Codex Golden

Codex Golden looks at the Golden Mile Complex. A building whose value has been questioned and contested through the decades, 
it is now deemed rather irrelevant towards urbanisation and development. Yet to me, it is a place of significance where family ties, friendships and relationships are forged.

Places can be seen as specific sites that hold our experiences. It holds a unique moment where the mind, the body, and the world are aligned. They make sense out of each other and create a permanent impression in our lives. Places morph, extend and diminish. Each time we revisit them, it has the ability to build upon newer experiences or make greater meaning out of the older ones. They do so according to the people that you are with, the stage that you are in life and the situations that the universe chooses to put you in. Hence, it is a chanced occurrence yet highly specific and intentional. Each experience in a place is not replicable. They build upon each other and are a way of understanding life.

Codex Golden is a site-specific project which is essentially a collection of experiences put together by me trying to answer the following questions: What does a ‘Place’ mean? How do we deem if it is ‘Of value’? More importantly, how do we make sense out of these ‘Places’? This is performed through the act of Walking— a common thread that holds all experiences together.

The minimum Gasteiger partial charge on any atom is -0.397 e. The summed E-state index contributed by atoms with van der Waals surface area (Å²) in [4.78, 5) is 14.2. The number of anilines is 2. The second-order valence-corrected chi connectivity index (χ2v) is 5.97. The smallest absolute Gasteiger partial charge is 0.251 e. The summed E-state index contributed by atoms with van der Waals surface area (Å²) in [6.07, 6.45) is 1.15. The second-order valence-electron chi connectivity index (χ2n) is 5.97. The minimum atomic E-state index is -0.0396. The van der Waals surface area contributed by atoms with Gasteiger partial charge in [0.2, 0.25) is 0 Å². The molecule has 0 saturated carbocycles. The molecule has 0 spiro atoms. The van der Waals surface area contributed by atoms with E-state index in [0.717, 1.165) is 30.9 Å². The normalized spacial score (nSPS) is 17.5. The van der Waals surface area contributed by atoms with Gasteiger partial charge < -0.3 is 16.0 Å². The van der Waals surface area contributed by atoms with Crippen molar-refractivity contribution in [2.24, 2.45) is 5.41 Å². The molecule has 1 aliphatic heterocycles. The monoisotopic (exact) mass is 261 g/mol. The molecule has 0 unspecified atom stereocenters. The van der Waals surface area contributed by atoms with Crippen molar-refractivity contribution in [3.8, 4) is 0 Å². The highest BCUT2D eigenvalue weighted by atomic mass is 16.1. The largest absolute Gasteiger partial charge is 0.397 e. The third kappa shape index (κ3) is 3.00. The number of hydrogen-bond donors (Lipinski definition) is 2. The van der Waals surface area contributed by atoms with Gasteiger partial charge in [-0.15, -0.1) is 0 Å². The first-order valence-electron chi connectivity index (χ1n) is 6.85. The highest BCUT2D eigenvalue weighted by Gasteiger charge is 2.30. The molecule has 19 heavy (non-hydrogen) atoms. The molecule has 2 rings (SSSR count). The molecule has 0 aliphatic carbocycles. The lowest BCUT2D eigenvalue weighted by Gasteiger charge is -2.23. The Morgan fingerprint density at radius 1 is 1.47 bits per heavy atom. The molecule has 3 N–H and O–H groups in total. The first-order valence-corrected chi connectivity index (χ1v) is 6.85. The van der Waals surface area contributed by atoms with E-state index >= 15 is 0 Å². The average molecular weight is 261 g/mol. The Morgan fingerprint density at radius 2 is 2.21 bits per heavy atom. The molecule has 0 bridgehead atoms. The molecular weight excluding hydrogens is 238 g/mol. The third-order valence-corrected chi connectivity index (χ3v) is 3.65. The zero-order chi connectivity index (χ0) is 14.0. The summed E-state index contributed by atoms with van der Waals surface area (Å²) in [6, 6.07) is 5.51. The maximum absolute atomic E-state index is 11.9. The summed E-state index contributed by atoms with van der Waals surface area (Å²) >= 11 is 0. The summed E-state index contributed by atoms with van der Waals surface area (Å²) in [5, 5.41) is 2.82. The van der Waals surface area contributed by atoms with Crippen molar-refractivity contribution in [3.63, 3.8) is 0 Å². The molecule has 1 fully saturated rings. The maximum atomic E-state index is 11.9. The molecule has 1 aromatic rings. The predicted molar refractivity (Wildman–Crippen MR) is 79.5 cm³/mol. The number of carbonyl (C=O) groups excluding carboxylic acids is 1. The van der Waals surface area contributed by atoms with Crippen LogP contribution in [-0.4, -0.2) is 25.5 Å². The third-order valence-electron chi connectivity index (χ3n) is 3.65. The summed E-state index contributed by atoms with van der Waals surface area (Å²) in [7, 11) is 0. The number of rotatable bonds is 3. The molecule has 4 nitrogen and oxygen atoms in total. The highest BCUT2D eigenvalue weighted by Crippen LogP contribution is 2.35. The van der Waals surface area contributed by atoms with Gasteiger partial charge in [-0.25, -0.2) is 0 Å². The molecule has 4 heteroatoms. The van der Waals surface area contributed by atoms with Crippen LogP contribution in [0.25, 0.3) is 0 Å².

Lest I Forget

Lest I Forget is the exploration of thoughts that went through my mind in a life-changing experience. This personal photographic work, tests and stretches the limits of the medium and explores my fears of losing my memory that I could never do so verbally; a yearning to revisit the past and the present; an obsession to collect and document. The project also seeks to discover the philosophical nature of photography and the physical representations of the visual image.

Right There

Right There is a series focusing on the nature of interactions between family members and objects found in the household, on how both fail to follow normal rules.

Objects, after all, are conceived, designed and constructed by humans. Most objects are simple, unsophisticated and functionally designed to perform their roles. Although objects are constructed for their primary function, there are times when changes are inevitable and are made to accommodate different environmental conditions. This project aims to understand familial relations through these objects’ changes and adaptations.

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